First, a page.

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Marine Ecology Progress Series

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MEPS 362:1-23 (2008)  -  DOI:

Oceanic circumpolar habitats of Antarctic krill

A. Atkinson1,*, V. Siegel2, E. A. Pakhomov3,4, P. Rothery5, V. Loeb6, R. M. Ross7, L. B. Quetin7, K. Schmidt1, P. Fretwell1, E. J. Murphy1, G. A. Tarling1, A. H. Fleming1

1British Antarctic Survey, Natural Environment Research Council, High Cross, Madingley Road, Cambridge CB3 0ET, UK
2Sea Fisheries Institute, Palmaille 9, 22767 Hamburg, Germany
3Department of Earth and Ocean Sciences, University of British Columbia, 6339 Stores Road, Vancouver, BC V6T 1Z4, Canada
4Department of Zoology, Faculty of Science and Technology, University of Fort Hare, Private Bag X1314, Alice 5700, South Africa
5Centre for Ecology and Hydrology, CEH Monks Wood, Abbots Ripton, Huntingdon PE28 2LS, UK
6Moss Landing Marine Laboratories, 8272 Moss Landing Road, Moss Landing, California 95039, USA
7Marine Science Institute, University of California at Santa Barbara, Santa Barbara, California 93106-6150, USA

ABSTRACT: Surveys of Euphausia superba often target localised shelves and ice edges where their growth rates and predation losses are atypically high. Emphasis on these areas has led to the current view that krill require high food concentrations, with a distribution often linked to shelves. For a wider, circumpolar perspective, we compiled all available net-based density data on postlarvae from 8137 mainly summer stations from 1926 to 2004. Unlike Antarctic zooplankton, the distribution of E. superba is highly uneven, with 70% of the total stock concentrated between longitudes 0° and 90°W. Within this Atlantic sector, krill are abundant over both continental shelf and ocean. At the Antarctic Peninsula they are found mainly over the inner shelf, whereas in the Indian–Pacific sectors krill prevail in the ocean within 200 to 300 km of the shelf break. Overall, 87% of the total stock lives over deep oceanic water (>2000 m), and krill occupy regions with moderate food concentrations (0.5 to 1.0 mg chl a m–3). Advection models suggest some northwards loss from these regions and into the low chlorophyll belts of the Antarctic Circumpolar Current (ACC). We found possible evidence for a compensating southwards migration, with an increasing proportion of krill found south of the ACC as the season progresses. The retention of krill in moderately productive oceanic habitats is a key factor in their high total production. While growth rates are lower than over shelves, the ocean provides a refuge from shelf-based predators. The unusual circumpolar distribution of krill thus reflects a balance between advection, migration, top–down and bottom–up processes.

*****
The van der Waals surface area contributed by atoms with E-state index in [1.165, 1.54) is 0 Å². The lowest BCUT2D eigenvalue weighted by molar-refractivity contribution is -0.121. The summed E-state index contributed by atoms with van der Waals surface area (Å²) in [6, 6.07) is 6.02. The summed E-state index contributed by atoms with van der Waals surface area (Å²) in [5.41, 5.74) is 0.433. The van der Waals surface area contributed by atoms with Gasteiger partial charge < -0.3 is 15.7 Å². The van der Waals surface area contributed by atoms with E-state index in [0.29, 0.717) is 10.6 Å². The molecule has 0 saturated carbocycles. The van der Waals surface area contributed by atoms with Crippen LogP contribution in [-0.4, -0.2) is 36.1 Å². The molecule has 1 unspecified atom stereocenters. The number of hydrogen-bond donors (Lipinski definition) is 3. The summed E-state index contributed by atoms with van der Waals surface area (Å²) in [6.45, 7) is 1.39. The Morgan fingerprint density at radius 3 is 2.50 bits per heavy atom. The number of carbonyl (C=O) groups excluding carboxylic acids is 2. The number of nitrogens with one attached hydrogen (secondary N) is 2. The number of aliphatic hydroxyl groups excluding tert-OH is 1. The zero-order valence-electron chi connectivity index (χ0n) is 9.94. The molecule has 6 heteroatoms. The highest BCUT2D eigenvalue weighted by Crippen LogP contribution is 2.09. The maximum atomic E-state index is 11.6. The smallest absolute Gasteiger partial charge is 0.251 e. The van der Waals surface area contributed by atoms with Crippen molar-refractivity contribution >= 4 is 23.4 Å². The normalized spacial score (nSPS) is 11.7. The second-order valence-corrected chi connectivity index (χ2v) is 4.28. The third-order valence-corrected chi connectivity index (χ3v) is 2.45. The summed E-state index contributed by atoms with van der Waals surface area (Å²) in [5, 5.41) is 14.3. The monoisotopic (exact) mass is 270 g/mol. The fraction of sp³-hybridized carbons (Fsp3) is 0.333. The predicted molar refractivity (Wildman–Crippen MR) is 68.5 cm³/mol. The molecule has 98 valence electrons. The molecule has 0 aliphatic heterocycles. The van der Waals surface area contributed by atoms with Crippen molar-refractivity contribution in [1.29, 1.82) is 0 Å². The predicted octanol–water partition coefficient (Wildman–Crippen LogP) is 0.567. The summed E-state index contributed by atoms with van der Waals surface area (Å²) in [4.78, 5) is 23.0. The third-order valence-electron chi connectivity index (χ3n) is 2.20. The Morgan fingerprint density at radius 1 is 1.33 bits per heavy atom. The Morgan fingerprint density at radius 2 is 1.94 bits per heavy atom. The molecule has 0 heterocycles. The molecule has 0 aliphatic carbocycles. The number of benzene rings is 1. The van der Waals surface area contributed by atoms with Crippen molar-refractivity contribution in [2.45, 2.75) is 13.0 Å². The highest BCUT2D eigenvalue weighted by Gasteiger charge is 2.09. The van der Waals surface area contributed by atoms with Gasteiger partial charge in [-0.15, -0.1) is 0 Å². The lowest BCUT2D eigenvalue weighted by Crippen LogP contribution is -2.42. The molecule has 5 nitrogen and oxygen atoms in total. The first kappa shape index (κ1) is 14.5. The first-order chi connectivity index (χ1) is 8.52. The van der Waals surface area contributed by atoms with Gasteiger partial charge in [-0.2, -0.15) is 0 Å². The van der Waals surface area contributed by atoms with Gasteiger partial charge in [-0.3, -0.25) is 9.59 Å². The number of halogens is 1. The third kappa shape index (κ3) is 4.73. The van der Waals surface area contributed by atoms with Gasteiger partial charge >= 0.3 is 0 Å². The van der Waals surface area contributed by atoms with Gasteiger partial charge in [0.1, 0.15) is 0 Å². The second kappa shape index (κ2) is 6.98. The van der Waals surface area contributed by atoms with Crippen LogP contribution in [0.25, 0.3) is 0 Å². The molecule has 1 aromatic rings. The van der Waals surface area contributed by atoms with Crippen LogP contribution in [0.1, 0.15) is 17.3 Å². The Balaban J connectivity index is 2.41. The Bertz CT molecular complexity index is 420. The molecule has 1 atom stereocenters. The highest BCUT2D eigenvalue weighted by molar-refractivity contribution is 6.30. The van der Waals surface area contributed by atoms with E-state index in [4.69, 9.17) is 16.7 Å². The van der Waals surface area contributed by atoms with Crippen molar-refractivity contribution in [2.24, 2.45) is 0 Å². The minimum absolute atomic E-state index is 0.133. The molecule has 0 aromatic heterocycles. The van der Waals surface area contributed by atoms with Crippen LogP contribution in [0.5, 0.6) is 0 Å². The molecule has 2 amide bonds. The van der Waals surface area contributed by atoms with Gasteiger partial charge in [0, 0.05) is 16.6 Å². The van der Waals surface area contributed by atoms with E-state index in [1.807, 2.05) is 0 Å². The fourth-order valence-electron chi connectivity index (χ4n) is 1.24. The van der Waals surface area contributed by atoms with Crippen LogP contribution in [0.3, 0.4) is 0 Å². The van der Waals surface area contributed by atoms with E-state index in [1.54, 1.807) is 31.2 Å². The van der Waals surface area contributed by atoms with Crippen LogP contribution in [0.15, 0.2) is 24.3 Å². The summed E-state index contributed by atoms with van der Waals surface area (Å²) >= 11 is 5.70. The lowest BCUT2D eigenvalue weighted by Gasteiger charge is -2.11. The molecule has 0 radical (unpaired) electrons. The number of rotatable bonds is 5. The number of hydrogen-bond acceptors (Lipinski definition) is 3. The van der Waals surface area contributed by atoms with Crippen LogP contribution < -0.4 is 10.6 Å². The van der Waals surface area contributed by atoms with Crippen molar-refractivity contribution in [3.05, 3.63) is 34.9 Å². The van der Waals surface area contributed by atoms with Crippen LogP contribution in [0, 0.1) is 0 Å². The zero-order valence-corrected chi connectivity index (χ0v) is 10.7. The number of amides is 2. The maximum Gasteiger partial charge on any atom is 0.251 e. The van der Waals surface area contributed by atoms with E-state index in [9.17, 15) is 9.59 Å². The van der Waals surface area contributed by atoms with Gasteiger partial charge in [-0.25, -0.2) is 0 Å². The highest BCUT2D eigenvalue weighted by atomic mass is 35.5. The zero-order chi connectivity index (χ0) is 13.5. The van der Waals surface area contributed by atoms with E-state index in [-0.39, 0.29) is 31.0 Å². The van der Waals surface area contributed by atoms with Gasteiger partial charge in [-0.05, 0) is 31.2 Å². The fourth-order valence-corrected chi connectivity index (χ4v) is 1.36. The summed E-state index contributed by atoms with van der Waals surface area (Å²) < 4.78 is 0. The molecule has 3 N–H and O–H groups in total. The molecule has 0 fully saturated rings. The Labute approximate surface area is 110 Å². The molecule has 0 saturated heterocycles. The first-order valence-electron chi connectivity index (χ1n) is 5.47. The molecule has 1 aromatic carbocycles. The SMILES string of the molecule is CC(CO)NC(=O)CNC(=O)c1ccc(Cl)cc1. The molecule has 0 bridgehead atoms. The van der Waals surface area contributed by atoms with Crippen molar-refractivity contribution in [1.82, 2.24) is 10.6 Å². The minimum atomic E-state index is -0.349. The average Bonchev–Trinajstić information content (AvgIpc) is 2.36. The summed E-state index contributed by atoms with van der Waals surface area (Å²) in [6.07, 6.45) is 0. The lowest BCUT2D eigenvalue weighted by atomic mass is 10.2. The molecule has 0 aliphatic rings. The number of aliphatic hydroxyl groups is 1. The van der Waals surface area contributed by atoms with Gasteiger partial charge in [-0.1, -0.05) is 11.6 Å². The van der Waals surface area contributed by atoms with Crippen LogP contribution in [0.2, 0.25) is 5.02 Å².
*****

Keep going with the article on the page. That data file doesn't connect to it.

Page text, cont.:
KEY WORDS: Euphausiid · Circumpolar · Distribution · Growth · Mortality · Predation · Risk · Bottom–up control · Top–down control

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Cite this article as: Atkinson A, Siegel V, Pakhomov EA, Rothery P and others (2008) Oceanic circumpolar habitats of Antarctic krill. Mar Ecol Prog Ser 362:1-23.

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